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    i think i only confused you more..

    it doesn't matter what you use, as the data rate coming out of the car is slower then either format.

    neither bluetooth, or wifi will slow down the connection.

    but--because the car can only spit out so much data, this will affect the refresh rate of each gauge. for each gauge that you want to view, the car must split up the available bandwidth(1Mb/s) to send that sensor data to the pc. so that means that every gauge that you add will slow down the refresh rate of the other gauges. there is nothing you can do with any hardware you install to correct this...

    Quote Originally Posted by Rickys View Post
    so why is there wifi?
    same reason that automakers make so many variations of 4-wheeled cars-- because what works for some people doesn't work for others, so they need to give options to take over a larger market share.

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    Quote Originally Posted by soundman98 View Post
    i think i only confused you more..

    it doesn't matter what you use, as the data rate coming out of the car is slower then either format.

    neither bluetooth, or wifi will slow down the connection.

    but--because the car can only spit out so much data, this will affect the refresh rate of each gauge. for each gauge that you want to view, the car must split up the available bandwidth(1Mb/s) to send that sensor data to the pc. so that means that every gauge that you add will slow down the refresh rate of the other gauges. there is nothing you can do with any hardware you install to correct this...



    same reason that automakers make so many variations of 4-wheeled cars-- because what works for some people doesn't work for others, so they need to give options to take over a larger market share.
    Thanks for explaining.

    very well. I will go with bluetooth for now. I also want to be future-safe at least for a while.

    Also which one should I go with? I will keep it plugged in at all times and I need it to have power of so it doesn't drain the battery.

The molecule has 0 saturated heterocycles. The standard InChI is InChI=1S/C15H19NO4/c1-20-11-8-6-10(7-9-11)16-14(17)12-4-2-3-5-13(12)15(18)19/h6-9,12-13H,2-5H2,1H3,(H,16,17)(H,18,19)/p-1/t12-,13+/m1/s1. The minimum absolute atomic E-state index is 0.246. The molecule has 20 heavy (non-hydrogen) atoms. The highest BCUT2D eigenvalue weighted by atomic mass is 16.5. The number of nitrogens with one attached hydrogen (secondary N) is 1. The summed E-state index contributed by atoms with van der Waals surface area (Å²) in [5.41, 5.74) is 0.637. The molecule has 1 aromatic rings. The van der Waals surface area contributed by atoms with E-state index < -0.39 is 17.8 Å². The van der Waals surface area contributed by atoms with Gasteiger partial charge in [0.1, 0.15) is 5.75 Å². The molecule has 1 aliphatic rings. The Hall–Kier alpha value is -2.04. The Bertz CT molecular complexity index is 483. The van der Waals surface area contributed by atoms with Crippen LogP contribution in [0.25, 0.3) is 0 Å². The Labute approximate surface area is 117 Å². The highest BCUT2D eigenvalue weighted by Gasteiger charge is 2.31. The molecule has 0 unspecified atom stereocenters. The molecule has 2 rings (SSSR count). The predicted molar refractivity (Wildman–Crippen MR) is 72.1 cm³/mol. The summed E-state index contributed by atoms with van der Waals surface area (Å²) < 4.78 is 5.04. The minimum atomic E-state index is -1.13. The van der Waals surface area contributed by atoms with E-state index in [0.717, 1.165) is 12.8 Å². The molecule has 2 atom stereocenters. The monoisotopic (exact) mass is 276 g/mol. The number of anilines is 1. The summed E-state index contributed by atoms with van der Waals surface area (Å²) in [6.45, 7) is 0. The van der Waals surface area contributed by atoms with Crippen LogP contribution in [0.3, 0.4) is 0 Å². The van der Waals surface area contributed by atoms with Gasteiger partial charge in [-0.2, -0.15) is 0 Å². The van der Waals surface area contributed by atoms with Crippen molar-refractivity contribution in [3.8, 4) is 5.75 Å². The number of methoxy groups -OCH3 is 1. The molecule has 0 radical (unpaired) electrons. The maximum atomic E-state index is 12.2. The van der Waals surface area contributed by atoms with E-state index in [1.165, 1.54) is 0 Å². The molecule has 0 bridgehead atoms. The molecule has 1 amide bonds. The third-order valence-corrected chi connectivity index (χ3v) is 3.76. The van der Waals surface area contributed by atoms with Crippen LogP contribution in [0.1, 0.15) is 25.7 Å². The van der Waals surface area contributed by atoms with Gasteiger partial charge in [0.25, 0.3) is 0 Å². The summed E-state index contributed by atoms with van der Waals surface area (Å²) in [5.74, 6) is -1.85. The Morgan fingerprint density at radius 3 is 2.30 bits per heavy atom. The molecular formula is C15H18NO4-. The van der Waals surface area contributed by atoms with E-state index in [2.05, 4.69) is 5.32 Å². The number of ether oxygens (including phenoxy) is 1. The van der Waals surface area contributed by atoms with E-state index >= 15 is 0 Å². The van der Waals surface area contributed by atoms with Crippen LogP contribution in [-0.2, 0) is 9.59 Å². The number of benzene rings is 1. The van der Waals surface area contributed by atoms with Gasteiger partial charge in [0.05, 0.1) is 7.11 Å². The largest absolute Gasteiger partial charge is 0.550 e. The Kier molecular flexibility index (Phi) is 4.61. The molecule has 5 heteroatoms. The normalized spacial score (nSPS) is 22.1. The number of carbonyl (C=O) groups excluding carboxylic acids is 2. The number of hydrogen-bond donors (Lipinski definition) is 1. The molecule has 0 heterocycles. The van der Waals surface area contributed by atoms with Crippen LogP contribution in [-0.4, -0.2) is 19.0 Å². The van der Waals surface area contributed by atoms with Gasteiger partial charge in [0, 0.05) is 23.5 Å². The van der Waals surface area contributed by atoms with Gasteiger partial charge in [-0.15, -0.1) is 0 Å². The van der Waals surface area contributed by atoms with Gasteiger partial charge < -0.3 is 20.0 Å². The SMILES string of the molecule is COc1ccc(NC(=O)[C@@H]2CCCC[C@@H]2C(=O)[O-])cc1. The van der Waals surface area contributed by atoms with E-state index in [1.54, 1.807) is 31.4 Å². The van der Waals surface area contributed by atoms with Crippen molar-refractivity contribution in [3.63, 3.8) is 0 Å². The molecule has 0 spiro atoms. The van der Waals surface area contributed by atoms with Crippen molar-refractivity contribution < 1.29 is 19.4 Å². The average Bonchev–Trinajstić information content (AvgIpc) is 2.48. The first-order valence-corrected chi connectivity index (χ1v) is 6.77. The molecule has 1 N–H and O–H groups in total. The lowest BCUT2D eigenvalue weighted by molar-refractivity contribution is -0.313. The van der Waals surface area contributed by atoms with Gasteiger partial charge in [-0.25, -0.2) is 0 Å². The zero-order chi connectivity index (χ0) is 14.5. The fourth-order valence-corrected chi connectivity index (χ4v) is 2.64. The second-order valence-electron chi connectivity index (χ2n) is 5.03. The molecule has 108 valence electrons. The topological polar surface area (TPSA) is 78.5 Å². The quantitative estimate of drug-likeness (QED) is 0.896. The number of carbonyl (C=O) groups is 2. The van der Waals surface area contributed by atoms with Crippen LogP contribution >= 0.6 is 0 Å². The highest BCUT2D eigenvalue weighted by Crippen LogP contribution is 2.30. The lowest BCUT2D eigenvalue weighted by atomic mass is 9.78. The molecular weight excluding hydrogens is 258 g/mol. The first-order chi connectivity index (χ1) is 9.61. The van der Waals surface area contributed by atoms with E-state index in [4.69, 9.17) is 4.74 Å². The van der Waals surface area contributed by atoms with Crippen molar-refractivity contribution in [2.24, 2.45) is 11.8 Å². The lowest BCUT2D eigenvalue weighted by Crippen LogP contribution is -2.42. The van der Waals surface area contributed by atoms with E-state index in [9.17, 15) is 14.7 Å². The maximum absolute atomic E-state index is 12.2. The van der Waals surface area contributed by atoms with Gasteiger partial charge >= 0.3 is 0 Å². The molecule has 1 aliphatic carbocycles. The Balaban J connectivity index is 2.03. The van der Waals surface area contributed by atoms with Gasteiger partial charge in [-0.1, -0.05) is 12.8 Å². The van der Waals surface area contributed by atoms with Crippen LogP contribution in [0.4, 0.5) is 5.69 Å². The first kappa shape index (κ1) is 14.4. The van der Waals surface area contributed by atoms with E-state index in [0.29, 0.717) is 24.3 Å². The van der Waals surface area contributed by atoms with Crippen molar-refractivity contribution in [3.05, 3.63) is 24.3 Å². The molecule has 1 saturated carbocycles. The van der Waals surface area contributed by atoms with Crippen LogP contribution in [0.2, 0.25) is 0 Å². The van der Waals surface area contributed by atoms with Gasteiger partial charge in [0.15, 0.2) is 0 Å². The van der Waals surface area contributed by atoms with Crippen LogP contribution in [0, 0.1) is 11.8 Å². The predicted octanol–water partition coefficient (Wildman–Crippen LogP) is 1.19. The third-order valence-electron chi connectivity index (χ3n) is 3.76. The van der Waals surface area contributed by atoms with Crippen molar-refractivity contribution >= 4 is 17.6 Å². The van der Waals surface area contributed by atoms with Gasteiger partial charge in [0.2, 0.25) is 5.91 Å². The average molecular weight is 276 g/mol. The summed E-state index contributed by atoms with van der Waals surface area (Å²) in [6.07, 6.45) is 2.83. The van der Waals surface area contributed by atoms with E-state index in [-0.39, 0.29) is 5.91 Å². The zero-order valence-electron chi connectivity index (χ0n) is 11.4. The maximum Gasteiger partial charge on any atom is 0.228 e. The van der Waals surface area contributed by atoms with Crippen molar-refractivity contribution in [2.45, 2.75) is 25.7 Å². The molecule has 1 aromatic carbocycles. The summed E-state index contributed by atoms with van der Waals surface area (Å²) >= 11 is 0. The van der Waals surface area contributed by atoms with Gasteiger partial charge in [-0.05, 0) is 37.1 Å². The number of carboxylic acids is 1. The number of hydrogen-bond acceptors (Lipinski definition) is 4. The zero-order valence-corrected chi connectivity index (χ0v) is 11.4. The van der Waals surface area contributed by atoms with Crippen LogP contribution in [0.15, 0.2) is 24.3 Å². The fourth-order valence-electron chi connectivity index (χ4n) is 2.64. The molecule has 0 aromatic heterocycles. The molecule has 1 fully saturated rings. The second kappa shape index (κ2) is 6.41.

Thanks

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    I believe obdlink and obdpro support switching off power when ignition is off to avoid draining your battery (even though i think it'll take a couple weeks for one of these devices to drain you). Take a look at the features in both and decide which is right for you.
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  10. #10
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    In practice, neither WiFi nor Bluetooth is quite as fast as USB or Bluetooth. This has to do with latency, and starts being noticeable at faster refresh rates (20+ samples/second. The analogy I like is of a rocket train that departs every hour. It can deliver lots of data very fast, but if you miss it, you have to wait until the next one comes along. Great for downloading large files, not so great for small, time sensitive OBD packets.

    Most people choose WiFi over Bluetooth, because they want to use it with the iPhone. In theory, Bluetooth can work too, but Apple requires certification and charges a license fee, so as of today there aren't any vendors on the market, that support it.

    Without PowerSave enabled, the scan tool can drain your battery in a matter of days (even one day, if the battery is old and/or it's cold outside).

    Vitaliy
    OBDLink MX: world's smallest, fastest, most advanced OBD/Bluetooth adapter with SW and MS CAN support. Read the review to learn more.
    Need to look up a diagnostic trouble code? Try the most up-to-date, free DTCsearch.com!

    You cannot send me a private message using this forum. Use my email instead: vitaliy[@]scantool.net.